(religious) duty on every Muslim." In another saying he said: "A person who
follows a path for acquiring knowledge, Allah will make easy the passage to
Paradise for Him." Social courtesy and cooperation are part of worship when
done for the sake of Allah, as the Prophet told us: "Receiving your friend
with a smile is a type of charity and putting some water in your neighbour's
bucket is a charity."
It is worth noting that even performing one's own duties is considered a
sort of worship. The Prophet (P.B.U.H.) told us that whatever one spends for
his family is a type of charity; he will be rewarded for it if he acquired
it through legal means. Kindness to the members of one's family is an act of
worship, as when one puts a piece of food in his spouse's mouth as the
Prophet (P.B.U.H.) informed us.
It is clear from the previous discussion that the concept of worship in
Islam is a comprehensive one that includes all the positive activities of
the individual. This, of course, is in agreement with the all-inclusive
nature of Islam as a way of life. It regulates human life on all levels: the
individual, the social, the economic, the political and the spiritual. That
is why Islam provides guidance in the smallest details. It is very
encouraging to realise that all one's activities are considered by God as an
act of worship. This should lead the individual to seek Allah's pleasure for
his actions and always try to do them in the best possible manner, whether
he is watched by his superiors or he is alone. There is always the permanent
supervisor, who knows everything, namely, Allah.
Discussing non-ritual worship in Islam first is not to underestimate the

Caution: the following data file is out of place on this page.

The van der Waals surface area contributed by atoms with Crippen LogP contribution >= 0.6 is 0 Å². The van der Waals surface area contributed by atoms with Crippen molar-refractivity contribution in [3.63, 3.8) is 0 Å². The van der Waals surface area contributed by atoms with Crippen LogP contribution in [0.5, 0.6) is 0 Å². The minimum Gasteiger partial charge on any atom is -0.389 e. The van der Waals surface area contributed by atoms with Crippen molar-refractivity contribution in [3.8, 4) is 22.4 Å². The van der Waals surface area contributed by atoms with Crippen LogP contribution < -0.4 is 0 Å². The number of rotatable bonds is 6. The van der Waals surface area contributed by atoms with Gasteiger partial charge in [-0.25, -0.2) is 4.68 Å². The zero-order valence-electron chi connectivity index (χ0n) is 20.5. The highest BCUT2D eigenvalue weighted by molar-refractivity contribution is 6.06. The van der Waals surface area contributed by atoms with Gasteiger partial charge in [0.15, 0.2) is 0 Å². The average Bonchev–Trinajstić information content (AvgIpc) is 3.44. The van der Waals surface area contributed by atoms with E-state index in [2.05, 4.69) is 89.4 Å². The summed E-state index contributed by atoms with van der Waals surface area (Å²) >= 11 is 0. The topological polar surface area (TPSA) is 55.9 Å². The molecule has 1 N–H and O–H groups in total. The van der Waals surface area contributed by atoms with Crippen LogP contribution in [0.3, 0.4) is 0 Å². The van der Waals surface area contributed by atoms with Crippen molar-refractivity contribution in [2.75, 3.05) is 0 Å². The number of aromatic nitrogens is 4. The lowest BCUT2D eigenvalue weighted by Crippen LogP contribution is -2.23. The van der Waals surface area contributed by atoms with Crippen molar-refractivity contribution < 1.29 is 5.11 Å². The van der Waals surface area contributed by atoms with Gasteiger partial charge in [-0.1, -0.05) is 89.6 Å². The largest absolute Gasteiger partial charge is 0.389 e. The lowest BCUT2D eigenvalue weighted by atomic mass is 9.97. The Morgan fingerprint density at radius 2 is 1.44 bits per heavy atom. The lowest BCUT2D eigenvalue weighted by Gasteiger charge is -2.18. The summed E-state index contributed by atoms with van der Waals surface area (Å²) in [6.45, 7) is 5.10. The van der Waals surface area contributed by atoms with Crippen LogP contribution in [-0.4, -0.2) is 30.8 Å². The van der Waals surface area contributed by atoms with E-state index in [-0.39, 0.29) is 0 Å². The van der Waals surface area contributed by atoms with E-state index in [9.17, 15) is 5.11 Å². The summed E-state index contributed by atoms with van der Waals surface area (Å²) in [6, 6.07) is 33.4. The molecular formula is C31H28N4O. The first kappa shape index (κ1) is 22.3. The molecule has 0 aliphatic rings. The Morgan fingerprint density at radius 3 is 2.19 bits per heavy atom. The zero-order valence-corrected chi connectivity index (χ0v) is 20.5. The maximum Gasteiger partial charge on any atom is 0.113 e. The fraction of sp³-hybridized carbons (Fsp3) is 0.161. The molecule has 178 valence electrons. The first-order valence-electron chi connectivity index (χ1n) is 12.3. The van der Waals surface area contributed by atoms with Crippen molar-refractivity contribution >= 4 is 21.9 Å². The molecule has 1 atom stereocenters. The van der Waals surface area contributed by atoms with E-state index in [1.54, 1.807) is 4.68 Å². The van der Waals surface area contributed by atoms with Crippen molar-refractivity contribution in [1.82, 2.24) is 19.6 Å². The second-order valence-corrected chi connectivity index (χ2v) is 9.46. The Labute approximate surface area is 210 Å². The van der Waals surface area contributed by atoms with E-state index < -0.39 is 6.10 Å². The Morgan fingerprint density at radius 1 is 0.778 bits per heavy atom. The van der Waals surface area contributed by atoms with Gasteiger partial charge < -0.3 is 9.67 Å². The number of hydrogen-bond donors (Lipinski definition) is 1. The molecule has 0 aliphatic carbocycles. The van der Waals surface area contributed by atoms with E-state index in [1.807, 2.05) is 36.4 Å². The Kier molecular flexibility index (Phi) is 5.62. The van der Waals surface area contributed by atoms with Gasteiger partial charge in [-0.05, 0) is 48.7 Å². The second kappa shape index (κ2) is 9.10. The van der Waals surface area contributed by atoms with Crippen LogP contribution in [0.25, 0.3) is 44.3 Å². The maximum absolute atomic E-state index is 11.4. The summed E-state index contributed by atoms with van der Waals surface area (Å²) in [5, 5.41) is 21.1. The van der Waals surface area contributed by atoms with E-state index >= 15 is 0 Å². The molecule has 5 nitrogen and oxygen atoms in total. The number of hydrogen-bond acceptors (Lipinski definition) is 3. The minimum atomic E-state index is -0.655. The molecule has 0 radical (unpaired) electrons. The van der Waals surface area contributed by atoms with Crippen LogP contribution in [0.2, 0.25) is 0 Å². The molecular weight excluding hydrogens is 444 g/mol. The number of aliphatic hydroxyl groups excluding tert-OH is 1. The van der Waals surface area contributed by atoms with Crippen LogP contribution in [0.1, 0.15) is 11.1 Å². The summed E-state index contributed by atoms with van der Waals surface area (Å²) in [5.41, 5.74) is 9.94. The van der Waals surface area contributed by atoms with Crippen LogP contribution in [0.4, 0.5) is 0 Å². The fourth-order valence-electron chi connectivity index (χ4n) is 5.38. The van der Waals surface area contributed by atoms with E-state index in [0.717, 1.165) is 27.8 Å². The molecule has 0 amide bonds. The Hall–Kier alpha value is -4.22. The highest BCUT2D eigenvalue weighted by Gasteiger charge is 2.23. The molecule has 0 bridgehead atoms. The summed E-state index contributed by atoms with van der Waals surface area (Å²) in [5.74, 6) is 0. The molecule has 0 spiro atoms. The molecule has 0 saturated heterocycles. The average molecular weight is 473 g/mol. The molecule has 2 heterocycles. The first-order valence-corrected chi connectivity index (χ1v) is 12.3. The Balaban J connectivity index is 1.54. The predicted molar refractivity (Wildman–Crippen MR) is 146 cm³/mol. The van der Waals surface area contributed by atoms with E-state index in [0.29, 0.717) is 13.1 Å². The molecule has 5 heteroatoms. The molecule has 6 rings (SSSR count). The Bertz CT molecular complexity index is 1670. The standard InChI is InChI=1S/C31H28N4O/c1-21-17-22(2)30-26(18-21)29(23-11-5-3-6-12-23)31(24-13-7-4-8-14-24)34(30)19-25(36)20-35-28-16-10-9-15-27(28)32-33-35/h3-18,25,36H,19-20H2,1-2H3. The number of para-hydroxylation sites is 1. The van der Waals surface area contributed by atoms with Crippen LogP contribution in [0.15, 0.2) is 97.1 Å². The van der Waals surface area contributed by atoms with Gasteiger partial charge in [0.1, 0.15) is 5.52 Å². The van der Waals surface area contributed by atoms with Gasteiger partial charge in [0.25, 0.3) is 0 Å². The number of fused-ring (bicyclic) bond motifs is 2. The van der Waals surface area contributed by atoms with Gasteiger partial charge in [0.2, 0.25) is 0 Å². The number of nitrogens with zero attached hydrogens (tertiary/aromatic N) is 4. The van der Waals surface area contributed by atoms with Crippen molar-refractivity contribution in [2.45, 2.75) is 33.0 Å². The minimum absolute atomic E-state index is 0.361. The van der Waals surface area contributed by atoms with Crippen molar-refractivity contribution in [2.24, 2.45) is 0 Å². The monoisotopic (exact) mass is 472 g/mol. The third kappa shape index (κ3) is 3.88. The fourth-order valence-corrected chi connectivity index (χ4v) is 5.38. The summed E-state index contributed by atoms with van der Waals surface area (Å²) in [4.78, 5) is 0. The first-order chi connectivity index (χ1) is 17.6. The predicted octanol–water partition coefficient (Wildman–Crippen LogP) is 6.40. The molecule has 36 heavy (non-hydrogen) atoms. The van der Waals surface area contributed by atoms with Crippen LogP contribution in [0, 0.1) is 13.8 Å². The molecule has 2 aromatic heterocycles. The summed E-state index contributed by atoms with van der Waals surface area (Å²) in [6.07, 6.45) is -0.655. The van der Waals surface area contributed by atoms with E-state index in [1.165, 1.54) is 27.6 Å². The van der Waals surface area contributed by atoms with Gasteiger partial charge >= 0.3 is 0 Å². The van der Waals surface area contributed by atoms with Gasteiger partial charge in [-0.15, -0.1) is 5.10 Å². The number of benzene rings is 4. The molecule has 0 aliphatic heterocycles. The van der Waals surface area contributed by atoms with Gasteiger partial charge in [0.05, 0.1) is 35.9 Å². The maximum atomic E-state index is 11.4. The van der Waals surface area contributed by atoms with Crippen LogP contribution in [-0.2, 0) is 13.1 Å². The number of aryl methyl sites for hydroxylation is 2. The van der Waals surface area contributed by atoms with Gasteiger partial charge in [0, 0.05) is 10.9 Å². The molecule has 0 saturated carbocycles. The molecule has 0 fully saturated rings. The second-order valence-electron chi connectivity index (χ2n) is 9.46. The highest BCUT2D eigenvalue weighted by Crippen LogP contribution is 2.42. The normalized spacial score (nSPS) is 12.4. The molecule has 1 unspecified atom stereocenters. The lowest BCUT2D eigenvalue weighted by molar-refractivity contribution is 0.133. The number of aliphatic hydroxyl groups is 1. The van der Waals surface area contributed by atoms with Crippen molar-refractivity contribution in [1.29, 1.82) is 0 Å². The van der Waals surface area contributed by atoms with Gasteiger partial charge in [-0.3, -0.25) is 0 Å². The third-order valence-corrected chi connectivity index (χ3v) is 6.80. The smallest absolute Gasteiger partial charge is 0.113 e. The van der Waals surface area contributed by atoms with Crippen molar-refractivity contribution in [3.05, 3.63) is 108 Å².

importance of ritual worship. Actually, ritual worship, if performed in the
correct manner, elevates man morally and spiritually and enables him to
carry on his activities in all walks of life according to the Guidance of
God. Among ritual worship, Salah (ritual prayer) occupies the key position
for two reasons. Firstly, it is the distinctive mark of a believer.
Secondly, it prevents an individual from committing all sorts of
abominations and vices by providing him chances of direct contact with his
Creator five times a day, wherein he renews his covenant with God and seeks
His guidance again and again: "You alone we worship and to You alone we turn
for help. Guide us to the straight path." Faith is also the foremost of the
basic conditions for the success of the believers:
"Successful indeed are the believers who are humble in their prayers. (Qur'an,
23: 1-2 ).
The same fact has been emphasized by the Prophet ( P.B.U.H.) in a different
way. He said:
"Those who offer their Salah with great care and punctuality, will find in
it a light, a proof of their faith and a cause of their salvation on the Day
After Salah (praying), Zakah (the purification due) is an important pillar
of Islam. In the Qur'an, Salah and Zakah have mostly been mentioned
together. Like Salah, Zakah is a manifestation of faith that affirms that
God is the sole owner of everything in the Universe, and what men hold is a
trust in their hands to discharge as He has laid down:
"Believe in Allah and His messenger and spend of that over which He has made
you trustees." (Qur'an, 57: 7 ).